How to Slash Your Grocery Budget by $250


At the risk of sounding like I’m channeling George Carlin, this week I’ve thought a lot about grocery shopping.

Have you ever thought about just how phenomenal grocery shopping in America really is? We walk into a large (and climate-controlled) building and push huge metal baskets on wheels down aisle after aisle lined with food. We can even fill that basket with produce that’s in season and out of season, from countries all around the world.

Not so long ago, grocery shopping for me meant pushing one overflowing shopping cart while dragging another behind. Then I would hit the local Sam’s Club and buy what would be, for most people, a lifetime supply of peanut butter and several restaurant-size cans of tomato sauce, not to mention the industrial-size package of toilet paper. I would repeat the process just two weeks later.

I prided myself on the fact that I could feed ten of us on less money than did the average hypothetical American family with only 2.6 children. When you throw in the homeschooling factor, you realize I made three meals a day plus snacks because my children were home all day — eating.

Feeding everyone well, for as little as possible, was my primary goal. Nutrition (and saving money) meant cooking mostly from scratch. However, things have changed — our family has changed. 

Now nutrition not only means cooking from scratch, but, due to my husband’s health, it also means gluten-free, MSG-free, and primarily organic.

Pondering the fact that we do live in abundance, that we have access to all the healing herbs and nutrient-dense foods from around the world, makes me so thankful for God’s blessings. However, I’m also keenly aware of how expensive it is.

So the challenge this week is to maintain a high standard of nutrition, while slashing our grocery budget by $250.00 a month.

Here’s the plan…

Add $250 back into the family’s cash flow by eliminating waste and implementing quality control. 

1. Take a Complete Inventory. 

Before shopping I’ve always taken a quick glance through the cabinets and cleaned out the refrigerator. In a sense, you could say that’s taking inventory. But I’ve never really written it down and utilized what we had.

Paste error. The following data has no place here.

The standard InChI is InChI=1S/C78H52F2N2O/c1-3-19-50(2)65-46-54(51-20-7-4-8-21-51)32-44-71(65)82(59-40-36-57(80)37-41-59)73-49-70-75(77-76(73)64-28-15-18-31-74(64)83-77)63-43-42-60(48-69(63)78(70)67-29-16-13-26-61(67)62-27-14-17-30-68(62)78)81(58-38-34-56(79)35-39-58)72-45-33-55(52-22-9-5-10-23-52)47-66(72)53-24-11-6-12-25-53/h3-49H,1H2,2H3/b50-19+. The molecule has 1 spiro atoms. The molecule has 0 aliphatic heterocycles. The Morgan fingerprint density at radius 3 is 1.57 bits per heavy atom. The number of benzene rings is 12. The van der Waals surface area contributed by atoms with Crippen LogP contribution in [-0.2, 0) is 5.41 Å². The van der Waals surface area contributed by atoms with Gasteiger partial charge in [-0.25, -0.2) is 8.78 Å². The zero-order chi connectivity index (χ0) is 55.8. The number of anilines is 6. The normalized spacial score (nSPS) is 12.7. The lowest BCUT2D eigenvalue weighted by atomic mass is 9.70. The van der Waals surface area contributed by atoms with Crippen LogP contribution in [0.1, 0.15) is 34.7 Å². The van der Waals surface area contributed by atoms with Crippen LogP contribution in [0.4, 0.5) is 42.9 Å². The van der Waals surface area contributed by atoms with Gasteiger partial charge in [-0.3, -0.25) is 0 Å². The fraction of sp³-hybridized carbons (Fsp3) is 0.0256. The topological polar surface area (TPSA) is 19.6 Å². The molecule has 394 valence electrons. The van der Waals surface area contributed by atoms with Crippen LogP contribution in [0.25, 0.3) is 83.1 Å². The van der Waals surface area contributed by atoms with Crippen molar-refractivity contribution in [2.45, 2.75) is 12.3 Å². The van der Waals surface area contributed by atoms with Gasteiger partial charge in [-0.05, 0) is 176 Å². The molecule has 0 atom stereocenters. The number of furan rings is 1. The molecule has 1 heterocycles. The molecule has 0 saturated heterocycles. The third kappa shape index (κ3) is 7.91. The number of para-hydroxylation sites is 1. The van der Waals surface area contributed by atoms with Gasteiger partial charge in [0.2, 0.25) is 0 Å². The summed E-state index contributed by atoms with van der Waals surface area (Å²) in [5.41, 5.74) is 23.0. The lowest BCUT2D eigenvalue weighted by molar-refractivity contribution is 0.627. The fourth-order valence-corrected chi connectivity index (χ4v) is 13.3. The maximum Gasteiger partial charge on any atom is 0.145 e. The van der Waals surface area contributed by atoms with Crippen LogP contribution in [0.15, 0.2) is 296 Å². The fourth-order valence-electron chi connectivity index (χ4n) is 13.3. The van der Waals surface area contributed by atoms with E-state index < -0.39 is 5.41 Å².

Taking a complete inventory of  cabinets sounds a little drastic, I know. It also sounds extremely time-consuming. But how can you really know what to buy unless you know what you already have?

So that’s the first hurdle for this week– empty and inventory the pantry, cabinets, refrigerator, and freezer. Then make a master list of all our staples and an inventory list of everything we currently have “in stock.”

You can follow me on Instagram at amotherslife; this should prove interesting. 

2. Make a Menu Plan.

This is where the real money is saved. Unfortunately, when we no longer “needed” to watch every penny I abandoned the practice and got into the habit of strolling the aisle for what “looks good.” Not any longer.

Here’s my time-tested method.

  • First, grab the calendar and note what the week looks like in terms of available time to cook. It’s also a good idea to check the weather. For example, rainy days make wonderful soup days. Note how many days you might need to use a crock-pot due to working late or after-school events. Also, check to see if you are going somewhere like a potluck or having dinner guests. 
  • Count the number of breakfasts, lunches, and dinners your family needs. You might add one to freeze for a gift. Or it could save you the price of an emergency pizza.
  • List your meals. Start with your family’s favorites. No need to designate a specific day for each meal unless there’s something special going on — that’s too restrictive. It’s better to have a menu to choose from daily.
  • Post it inside of your cabinet.

3. Make Your List — and Stick to It. 

Rule number one: If it’s not on your list– you don’t get to buy it. So make your list complete.

  • Go through your menu plan meal by meal. Write down every ingredient you need to make each one.
  • Now check the cabinets and refrigerator and mark off anything you already have.
  • Add to the list  any drinks and snacks you want to have on hand.

With the exception of buying fresh fruit and vegetables, the rule is no added trips to the grocery store for that “one” missing ingredient. The longer you can stay out of the store, the more money you save.

The added benefit of this method is that when you purposefully and carefully select each ingredient, that purchase increases in value and there’s very little waste.

What’s your best money-saving strategy when it comes to grocery shopping?


Photo credits Shutterstock Suzanne Tuckermikeledray